Summary statistics for all of our explanatory variables are available in Table 1:
Table 1: Summary Statistics

Percentile (27)                     25th %   50th %   75th %

Difference in # of Briefs             -1       1        3
Difference in In (Word Count)       -0.23     0.19     0.60
Difference in Total S.Ct. Cites      -29       27       94
Difference in # of Unique Words      -735     309     1,153
Difference in S.Ct. Cases Cited      -16       5        25
Ideological Alignment w/Pet.        -1.61     0.04     1.62

Percentages                         No       Yes

Solicitor General: Petitioner       95.7%    4.3%
Solicitor General: Respondent       95.8%    4.2%
Unanimous Below                     57.2%    42.8%


Table 2 presents the results of both models. The petitioner's advantage in terms of the number of briefs is statistically significant in both models, but the sign changes direction. Model 2, which excludes measures of the relative content of the briefing on each side, estimates that having a greater number of briefs has a positive impact on the probability of obtaining votes. However, this well-known finding flips sign when we account for the contents of the briefs. While our measures of the breadth of information in the briefing are not statistically significant, a relative advantage in total aggregate information measured in terms of both words and cites is significantly associated with a higher probability of getting a Justice's vote. Moreover, the size of both of these hypothesized effects is large. Increasing the petitioner's advantage from its 25% value in the data to its 75% value results in the predicted probability of a favorable vote increasing by a somewhat modest 0.03 for total citations, but the increase is a more substantial 0.10 for word count.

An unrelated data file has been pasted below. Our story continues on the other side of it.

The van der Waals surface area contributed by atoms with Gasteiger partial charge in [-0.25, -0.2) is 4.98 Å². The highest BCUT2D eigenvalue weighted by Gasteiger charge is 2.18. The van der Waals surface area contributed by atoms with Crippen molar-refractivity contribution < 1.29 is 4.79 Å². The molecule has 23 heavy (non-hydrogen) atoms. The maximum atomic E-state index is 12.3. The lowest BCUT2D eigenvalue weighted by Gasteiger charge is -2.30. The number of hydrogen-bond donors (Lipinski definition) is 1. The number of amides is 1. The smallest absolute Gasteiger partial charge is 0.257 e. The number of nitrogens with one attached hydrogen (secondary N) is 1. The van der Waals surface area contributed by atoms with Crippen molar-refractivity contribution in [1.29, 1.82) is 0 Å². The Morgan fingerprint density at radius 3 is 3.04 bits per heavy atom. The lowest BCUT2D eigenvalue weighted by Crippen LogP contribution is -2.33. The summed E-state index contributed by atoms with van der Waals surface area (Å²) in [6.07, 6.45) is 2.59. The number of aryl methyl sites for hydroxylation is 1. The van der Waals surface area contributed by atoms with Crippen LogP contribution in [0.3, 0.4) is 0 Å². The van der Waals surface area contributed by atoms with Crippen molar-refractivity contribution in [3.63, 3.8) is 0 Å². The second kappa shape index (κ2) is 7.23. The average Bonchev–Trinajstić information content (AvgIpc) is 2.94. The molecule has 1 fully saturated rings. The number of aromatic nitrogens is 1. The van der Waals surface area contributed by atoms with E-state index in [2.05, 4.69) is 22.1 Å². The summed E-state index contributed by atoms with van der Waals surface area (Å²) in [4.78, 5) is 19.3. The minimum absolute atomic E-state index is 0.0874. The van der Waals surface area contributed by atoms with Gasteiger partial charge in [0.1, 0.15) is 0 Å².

Our findings do not necessarily turn the conventional wisdom on its head; they simply offer more nuanced insight into why a greater number of briefs appears to translate into greater success. The side with more briefs is often presenting more information to the Court. However, the advantage is evidently driven by the overall quantity of information rather than the raw number of briefs presented. In fact, in a case where the two sides submit briefing of the same length and with the same number of citations, the side that manages to do so in fewer briefs has the advantage. Figure 1 provides an illustration of how the number of briefs and total information work together: it shows the predicted probability of a vote for the petitioner over the range of possible values for the petitioner's numerical advantage (or lack thereof) in terms of both the number of briefs and total citations in turn while holding the other variable at its minimum, median, and maximum. For example, when a petitioner has the maximum advantage in terms of total citations to Supreme Court precedent, the predicted probability of securing a vote is quite high no matter where the differential in the number of briefs lies.